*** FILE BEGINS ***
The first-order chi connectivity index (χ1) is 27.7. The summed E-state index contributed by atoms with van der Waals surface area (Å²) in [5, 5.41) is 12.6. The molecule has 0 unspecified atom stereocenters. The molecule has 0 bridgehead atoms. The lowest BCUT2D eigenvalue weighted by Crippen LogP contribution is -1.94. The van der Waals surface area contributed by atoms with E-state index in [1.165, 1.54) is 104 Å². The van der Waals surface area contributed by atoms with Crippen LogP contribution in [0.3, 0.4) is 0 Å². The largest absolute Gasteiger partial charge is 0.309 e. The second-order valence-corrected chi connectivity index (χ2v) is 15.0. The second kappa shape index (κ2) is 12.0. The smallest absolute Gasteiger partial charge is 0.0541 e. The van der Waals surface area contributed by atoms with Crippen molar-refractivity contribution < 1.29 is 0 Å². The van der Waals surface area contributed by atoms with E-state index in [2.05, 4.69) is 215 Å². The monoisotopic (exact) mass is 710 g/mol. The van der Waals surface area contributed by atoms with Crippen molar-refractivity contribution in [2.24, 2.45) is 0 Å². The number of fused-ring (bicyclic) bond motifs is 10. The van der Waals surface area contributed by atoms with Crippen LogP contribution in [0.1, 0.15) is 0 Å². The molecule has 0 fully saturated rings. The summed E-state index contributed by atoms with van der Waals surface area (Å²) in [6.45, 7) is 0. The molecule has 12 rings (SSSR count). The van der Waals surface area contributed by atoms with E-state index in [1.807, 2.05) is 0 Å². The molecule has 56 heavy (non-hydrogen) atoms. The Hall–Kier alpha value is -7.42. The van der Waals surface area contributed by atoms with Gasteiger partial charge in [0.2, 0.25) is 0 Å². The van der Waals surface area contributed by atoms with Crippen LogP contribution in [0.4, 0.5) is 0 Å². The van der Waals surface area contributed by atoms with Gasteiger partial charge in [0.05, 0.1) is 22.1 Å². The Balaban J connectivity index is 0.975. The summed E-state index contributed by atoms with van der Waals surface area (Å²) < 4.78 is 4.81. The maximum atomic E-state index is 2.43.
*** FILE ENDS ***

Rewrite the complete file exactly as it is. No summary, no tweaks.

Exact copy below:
The first-order chi connectivity index (χ1) is 27.7. The summed E-state index contributed by atoms with van der Waals surface area (Å²) in [5, 5.41) is 12.6. The molecule has 0 unspecified atom stereocenters. The molecule has 0 bridgehead atoms. The lowest BCUT2D eigenvalue weighted by Crippen LogP contribution is -1.94. The van der Waals surface area contributed by atoms with E-state index in [1.165, 1.54) is 104 Å². The van der Waals surface area contributed by atoms with Crippen LogP contribution in [0.3, 0.4) is 0 Å². The largest absolute Gasteiger partial charge is 0.309 e. The second-order valence-corrected chi connectivity index (χ2v) is 15.0. The second kappa shape index (κ2) is 12.0. The smallest absolute Gasteiger partial charge is 0.0541 e. The van der Waals surface area contributed by atoms with Crippen molar-refractivity contribution < 1.29 is 0 Å². The van der Waals surface area contributed by atoms with E-state index in [2.05, 4.69) is 215 Å². The monoisotopic (exact) mass is 710 g/mol. The van der Waals surface area contributed by atoms with Crippen molar-refractivity contribution in [2.24, 2.45) is 0 Å². The number of fused-ring (bicyclic) bond motifs is 10. The van der Waals surface area contributed by atoms with Crippen LogP contribution in [0.1, 0.15) is 0 Å². The molecule has 0 fully saturated rings. The summed E-state index contributed by atoms with van der Waals surface area (Å²) in [6.45, 7) is 0. The molecule has 12 rings (SSSR count). The van der Waals surface area contributed by atoms with E-state index in [1.807, 2.05) is 0 Å². The molecule has 56 heavy (non-hydrogen) atoms. The Hall–Kier alpha value is -7.42. The van der Waals surface area contributed by atoms with Gasteiger partial charge in [0.2, 0.25) is 0 Å². The van der Waals surface area contributed by atoms with Crippen LogP contribution in [0.4, 0.5) is 0 Å². The van der Waals surface area contributed by atoms with Gasteiger partial charge in [0.05, 0.1) is 22.1 Å². The Balaban J connectivity index is 0.975. The summed E-state index contributed by atoms with van der Waals surface area (Å²) < 4.78 is 4.81. The maximum atomic E-state index is 2.43.